What are we Palestinians still doing in the Knesset?

#InsideIsrael

It is time for Arab political representatives to reassess their Knesset participation, which has not brought Palestinians any closer to justice

Abir Kopty's picture
Wednesday 8 August 2018 13:29 UTC
Topics:

When I was young, my father used to take us on weekend trips to Palestinian villages that had been ethnically cleansed. 

Since we were not allowed to learn about our history in schools, where the curriculum is controlled by the Israeli education ministry, these trips were the most profound way to learn about my people’s history and to begin to form a political identity. 

These are the memories that Israel fears and aims to conceal. Like pine trees planted to hide the remnants of destroyed Palestinian villages, the new nation-state law tries to hide the fact that Israel is sitting on stolen land. It is the thief's need to assert - to himself first and foremost - that what he steals is his own.

Fighting back

When it comes to the new law, the question is not about Israel’s intentions, which are clear. The question is what we should do as Palestinians who happen to hold Israeli citizenship, who take part in Israel’s "democracy" and who obey the state's laws, even when these laws and the state are against us. 

What is our strategy? How do we fight back? Such issues have long been a subject of debate within the Palestinian community, but this debate has become more urgent in light of the new law. 

Pragmatism and wisdom are not necessarily synonymous. It is time for a dramatic political change, before it is too late

One of the most common questions today is: What are we still doing in the Knesset? Some Palestinians have been calling on members of the Arab Joint List, a political alliance representing Palestinians in Israel, to resign from parliament. 

Many prominent figures have criticised the insufficient response of Palestinian MKs, who tore up copies of the nation-state bill in protest after it was passed, and the lack of any clear strategy on how to deal with it beyond traditional speeches and a street protest.

Others have rightfully called for a reassessment of parliamentary election procedures, but to no avail. Members of the Joint List have been responding with cliches. They say we should be "pragmatic and wise", but they are not ready to undertake a serious and deep discussion.

A change must come

Pragmatism and wisdom are not necessarily synonymous. It is time for a dramatic political change, before it is too late.

To this end, we must acknowledge a few issues, including the failure of a dominant segment of Palestinians within Israel - along with their political representatives - to stay connected to the larger Palestinian struggle. They have accepted the Oslo paradigm, where their issues are "internal Israeli affairs" and their struggle is restricted to land occupied in 1948.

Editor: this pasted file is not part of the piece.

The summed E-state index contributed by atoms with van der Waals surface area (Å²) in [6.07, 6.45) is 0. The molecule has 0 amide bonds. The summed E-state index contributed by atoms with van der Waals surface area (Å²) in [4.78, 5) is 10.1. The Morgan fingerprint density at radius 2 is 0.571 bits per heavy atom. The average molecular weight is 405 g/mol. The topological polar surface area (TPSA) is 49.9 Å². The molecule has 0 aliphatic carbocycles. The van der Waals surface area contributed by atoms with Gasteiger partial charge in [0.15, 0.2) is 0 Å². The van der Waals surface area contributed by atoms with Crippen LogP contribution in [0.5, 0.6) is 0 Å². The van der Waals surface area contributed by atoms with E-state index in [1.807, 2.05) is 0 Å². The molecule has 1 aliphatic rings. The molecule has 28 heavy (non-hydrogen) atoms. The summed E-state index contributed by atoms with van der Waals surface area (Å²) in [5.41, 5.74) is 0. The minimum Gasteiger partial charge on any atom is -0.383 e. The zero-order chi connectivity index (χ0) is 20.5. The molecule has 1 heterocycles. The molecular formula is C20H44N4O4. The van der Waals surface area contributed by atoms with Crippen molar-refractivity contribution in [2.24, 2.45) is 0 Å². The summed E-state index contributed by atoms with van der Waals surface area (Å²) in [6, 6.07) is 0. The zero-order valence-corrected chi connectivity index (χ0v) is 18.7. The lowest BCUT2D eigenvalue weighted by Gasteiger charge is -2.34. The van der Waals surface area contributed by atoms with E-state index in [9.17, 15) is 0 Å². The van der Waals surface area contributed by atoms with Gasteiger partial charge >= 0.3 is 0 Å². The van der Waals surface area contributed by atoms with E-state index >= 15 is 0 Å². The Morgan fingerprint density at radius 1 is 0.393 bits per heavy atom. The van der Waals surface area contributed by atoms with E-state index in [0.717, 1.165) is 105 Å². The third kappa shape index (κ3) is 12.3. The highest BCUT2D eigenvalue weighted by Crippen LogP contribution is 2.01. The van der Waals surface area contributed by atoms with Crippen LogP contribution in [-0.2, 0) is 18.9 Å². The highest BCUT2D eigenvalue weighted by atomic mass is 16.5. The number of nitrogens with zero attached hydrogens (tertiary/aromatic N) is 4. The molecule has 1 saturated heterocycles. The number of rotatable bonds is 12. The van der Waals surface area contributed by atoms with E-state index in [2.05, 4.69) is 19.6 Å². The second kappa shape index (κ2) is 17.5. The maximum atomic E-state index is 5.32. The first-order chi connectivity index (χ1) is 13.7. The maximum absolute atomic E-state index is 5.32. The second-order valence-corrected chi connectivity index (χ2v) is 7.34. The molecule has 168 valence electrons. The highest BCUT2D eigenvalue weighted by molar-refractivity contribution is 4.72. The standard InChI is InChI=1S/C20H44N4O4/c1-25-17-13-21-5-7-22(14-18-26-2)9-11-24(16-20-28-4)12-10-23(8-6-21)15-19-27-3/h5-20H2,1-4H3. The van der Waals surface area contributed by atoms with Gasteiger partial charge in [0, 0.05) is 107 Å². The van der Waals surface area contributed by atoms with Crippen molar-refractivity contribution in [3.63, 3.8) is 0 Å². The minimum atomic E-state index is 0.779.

Arab-Israeli Knesset member Haneen Zoabi takes part in a demonstration in solidarity with Gaza protests near the Erez crossing on 4 May 2018 (AFP)

The broader Palestinian struggle for freedom and an end to the occupation has become the struggle of "our brothers and sisters" and a matter of solidarity. This has inevitably led to perceptions that the struggle is for civil rights, rather than national liberation. This is why Arab MKs don’t dare to break the rules and leave the Knesset. 

In addition, political parties have prioritised the Knesset over the popular struggle. The institutionalised structures of these parties have become focused on electoral achievements and gaining voters. Even when they stage a protest, it is about electoral gains; questions of efficiency and the ability to achieve their purported goals are an afterthought. 

Political stagnation

There are also financial issues. To exist, these parties need funding, which comes from the state. Remaining in the Knesset is a matter of survival. 

This is all part of a picture of political stagnation. These parties are dominated by old politics, with no space for revolutionary thinking. They have been playing by the rules for so long that there is no other way for them to operate. They have stagnated. 

Like the Oslo Accords, Knesset participation has not brought Palestinians any closer to justice. It has made semantic changes, while the essentials remain the same, as was evidenced by the nation-state law. This is not because Palestinian MKs are incompetent, but rather because the structure has doomed them to fail.   

READ MORE►

Israel's opportunism comes with unforeseen costs

It is time for Palestinian political representatives to reassess the situation they are in and engage in serious and meaningful discussions with their electorate.

They can view the nation-state law as a chance to stop participating in the farce of "democracy”. They can use this intolerable situation to stop legitimising Israel. Israel has never been a democracy, and the fig leaf we provide must drop. 

MKs have a chance to establish a new phase, where Palestinians within Israel defy borders and reunite with the rest of their people in one struggle against apartheid and colonialism. Today, it is hard to deny that there is one apartheid state, from the river to the sea. 

-Abir Kopty is a Palestinian writer and PhD student.

The views expressed in this article belong to the author and do not necessarily reflect the editorial policy of Middle East Eye.

Photo: A session of Israel’s Knesset is pictured on 18 July 2018 (AFP)